Adult children not equipped for that emergency call about their senior parents
A new study shows that adult children who expect to provide care for their senior parents in the near future are ill-prepared. The survey, conducted for Home Instead Senior Care®, says that far too many adult sons and daughters don’t have the information they need should a call come, and their senior mother or father requires help.
Home Instead Senior Care, a leading provider of home care services for seniors in their own homes and in care facilities with 29 locations across Canada, has developed a variety of resources including the Senior Emergency Kit, a management tool that can help family caregivers keep important information at their fingertips.
The study surveyed future family caregivers – people who plan to care for their parents when the need arises. Here are some findings:
• 43 percent of future caregivers say they expect to start caring for their parents within the next three years; 14 percent say they expect the call to come within the next year; and one in ten expect to be called into action at any minute
• 51 percent can’t name any medications their parents take daily
• 52 percent who say their parents have allergies to medications can’t name these allergies
• 76 percent can’t name their parents’ blood type.
According to the study, the average age of these future caregivers is 54, and two-thirds of them (or 66 percent), are employed full-time or self-employed. As for the health risks and challenges faced by their senior parents, future caregivers say:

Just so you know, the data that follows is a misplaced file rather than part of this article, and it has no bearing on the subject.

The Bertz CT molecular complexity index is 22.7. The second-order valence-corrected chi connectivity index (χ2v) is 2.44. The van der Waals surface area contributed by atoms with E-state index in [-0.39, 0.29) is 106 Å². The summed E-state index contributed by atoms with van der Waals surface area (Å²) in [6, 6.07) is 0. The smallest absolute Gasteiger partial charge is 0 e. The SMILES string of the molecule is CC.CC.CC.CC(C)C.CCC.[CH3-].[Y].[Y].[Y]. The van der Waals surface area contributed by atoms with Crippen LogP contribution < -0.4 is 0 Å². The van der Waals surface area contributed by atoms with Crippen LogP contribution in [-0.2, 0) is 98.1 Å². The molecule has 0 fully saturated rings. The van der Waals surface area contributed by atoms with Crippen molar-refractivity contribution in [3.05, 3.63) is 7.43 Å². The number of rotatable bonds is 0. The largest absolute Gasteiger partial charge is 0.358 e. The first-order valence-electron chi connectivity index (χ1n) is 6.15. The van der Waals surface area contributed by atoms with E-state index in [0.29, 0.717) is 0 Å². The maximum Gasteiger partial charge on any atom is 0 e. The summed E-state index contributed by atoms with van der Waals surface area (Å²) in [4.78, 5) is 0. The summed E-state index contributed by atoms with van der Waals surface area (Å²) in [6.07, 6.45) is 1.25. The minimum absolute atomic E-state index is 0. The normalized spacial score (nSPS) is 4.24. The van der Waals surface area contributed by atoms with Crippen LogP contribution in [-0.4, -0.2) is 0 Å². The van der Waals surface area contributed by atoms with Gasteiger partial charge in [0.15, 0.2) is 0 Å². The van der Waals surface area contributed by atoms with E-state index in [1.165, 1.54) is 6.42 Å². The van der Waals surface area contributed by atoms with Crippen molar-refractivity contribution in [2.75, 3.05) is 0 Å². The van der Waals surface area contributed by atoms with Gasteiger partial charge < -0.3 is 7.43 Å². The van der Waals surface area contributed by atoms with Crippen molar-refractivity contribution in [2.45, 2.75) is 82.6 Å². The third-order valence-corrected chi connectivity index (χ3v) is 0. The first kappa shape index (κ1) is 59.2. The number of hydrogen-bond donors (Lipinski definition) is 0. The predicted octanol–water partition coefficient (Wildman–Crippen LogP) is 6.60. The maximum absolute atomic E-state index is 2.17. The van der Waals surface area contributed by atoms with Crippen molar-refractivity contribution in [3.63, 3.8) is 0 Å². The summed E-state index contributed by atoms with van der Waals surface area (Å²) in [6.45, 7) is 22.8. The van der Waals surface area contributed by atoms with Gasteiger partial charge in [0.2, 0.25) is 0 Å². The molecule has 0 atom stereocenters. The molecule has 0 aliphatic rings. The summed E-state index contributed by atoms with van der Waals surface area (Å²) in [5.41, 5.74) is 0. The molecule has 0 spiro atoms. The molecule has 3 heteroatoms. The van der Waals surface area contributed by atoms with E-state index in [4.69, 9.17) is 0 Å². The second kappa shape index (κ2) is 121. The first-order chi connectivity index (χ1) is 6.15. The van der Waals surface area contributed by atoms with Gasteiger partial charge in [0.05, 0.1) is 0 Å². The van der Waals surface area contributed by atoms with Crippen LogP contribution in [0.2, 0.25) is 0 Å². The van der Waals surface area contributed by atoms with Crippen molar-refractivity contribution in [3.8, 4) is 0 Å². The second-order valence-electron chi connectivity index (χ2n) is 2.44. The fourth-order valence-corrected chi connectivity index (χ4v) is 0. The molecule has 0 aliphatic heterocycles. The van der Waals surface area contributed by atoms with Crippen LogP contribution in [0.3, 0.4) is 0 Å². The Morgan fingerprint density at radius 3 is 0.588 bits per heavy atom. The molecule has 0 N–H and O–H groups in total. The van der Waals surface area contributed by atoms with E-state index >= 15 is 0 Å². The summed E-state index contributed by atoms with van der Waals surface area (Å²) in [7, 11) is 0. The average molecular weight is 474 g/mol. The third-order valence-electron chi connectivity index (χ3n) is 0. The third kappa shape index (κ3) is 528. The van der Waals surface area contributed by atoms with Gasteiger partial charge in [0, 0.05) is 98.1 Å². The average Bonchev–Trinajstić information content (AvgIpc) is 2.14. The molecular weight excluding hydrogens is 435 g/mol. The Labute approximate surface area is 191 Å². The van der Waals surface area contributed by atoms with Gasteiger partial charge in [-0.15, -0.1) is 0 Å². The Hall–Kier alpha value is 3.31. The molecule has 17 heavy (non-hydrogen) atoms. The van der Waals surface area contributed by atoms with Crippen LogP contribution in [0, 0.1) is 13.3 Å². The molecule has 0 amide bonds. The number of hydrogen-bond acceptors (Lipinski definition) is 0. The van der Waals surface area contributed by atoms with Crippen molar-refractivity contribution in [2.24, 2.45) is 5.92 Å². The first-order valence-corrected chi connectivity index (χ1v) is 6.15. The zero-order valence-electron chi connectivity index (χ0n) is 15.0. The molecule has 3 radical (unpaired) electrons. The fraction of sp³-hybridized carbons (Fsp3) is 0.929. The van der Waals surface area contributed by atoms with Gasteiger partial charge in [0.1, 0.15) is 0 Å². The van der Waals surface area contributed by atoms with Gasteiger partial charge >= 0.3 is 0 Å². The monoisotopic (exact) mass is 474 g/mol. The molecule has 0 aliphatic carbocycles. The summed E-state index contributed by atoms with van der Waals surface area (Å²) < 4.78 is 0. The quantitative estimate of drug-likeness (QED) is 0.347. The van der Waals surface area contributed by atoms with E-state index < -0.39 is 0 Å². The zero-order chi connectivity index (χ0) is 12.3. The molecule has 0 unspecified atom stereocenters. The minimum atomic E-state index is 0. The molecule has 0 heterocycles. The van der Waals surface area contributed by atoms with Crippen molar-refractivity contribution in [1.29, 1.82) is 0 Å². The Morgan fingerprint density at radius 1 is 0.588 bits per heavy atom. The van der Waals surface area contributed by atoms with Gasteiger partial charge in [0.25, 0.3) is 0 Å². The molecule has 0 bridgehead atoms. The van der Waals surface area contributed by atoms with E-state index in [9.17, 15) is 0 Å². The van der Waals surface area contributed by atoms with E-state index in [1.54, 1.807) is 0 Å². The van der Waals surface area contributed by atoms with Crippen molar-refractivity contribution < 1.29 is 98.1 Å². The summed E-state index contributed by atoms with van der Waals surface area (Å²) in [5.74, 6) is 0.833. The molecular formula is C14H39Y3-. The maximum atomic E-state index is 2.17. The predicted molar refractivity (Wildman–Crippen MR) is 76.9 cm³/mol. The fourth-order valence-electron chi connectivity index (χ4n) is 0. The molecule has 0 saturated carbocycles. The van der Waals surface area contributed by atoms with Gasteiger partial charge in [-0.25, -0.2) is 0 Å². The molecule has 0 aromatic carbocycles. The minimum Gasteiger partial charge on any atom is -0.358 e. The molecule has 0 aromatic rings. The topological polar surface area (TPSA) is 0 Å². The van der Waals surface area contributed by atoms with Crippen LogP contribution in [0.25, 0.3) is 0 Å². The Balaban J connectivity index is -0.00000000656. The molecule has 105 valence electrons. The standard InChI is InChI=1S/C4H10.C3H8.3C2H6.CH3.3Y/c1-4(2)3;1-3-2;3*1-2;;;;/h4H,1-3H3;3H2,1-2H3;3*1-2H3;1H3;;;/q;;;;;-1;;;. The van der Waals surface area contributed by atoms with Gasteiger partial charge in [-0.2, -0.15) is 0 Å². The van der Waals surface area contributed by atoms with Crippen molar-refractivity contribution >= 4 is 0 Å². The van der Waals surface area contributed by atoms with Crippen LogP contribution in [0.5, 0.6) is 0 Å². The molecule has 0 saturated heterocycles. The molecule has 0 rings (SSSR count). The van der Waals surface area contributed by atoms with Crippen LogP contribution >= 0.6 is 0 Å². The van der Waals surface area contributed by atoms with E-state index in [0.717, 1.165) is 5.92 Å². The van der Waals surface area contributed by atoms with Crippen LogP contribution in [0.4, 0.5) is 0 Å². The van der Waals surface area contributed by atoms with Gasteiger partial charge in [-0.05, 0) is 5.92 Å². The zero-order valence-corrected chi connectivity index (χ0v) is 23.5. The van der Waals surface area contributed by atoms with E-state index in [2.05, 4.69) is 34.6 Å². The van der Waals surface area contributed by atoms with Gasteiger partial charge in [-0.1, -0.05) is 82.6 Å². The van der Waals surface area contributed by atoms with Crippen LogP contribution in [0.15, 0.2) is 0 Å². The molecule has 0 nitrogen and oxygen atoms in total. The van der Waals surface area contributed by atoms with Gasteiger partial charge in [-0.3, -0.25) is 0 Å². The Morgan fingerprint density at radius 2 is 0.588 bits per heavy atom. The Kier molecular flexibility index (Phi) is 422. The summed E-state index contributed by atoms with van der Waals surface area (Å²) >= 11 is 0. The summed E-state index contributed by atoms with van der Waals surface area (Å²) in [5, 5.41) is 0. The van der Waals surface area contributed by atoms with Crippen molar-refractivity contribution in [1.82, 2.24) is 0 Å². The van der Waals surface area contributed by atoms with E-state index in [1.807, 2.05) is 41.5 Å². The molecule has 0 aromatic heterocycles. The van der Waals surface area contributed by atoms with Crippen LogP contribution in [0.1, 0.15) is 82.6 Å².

• 59 percent of their senior parents have at least two medical or health conditions, the most common being high blood pressure, arthritis, problems with mobility, heart disease, and diabetes
• 43 percent of senior parents take three or more prescriptions, over-the-counter medications and supplements each day
• 36 percent of senior parents have three or more factors that put them at risk for medication-related problems
• 23 percent of senior parents have been hospitalized in the past year.
Seniors represent 13.9 percent of the Canadian population and it’s rising. Statistics Canada’s A Portrait of Seniors in Canada says seniors will make up 17 percent of the population in 2026 and 27 percent in 2056. This means that more seniors will need care in the future.
“Seniors cope well until a crisis occurs and then somebody must step in, and that’s when the children see that their mother or father is taking all these medications,” says Pronica Janikowski, Professional Development Coordinator of the Canadian Society of Consultant Pharmacists.
“They are very surprised, but it’s not unusual. A senior with four health problems – an eye condition, hypertension, cardiac issues and diabetes – could be taking eight different medications, and sometimes there are side effects and they take medications for the side effects too.”
Janikowski says seniors should have a friend, a family caregiver or professional caregiver look out for them if they go to the hospital or visit their doctor. This will ensure that proper instructions are followed.
For more information about medications for seniors, visit the Canadian Society of Consultant Pharmacists at www.cscpharm.com. You can also check out www.SeniorEmergencyKit.com or contact a local Home Instead Senior Care office at www.homeinstead.com.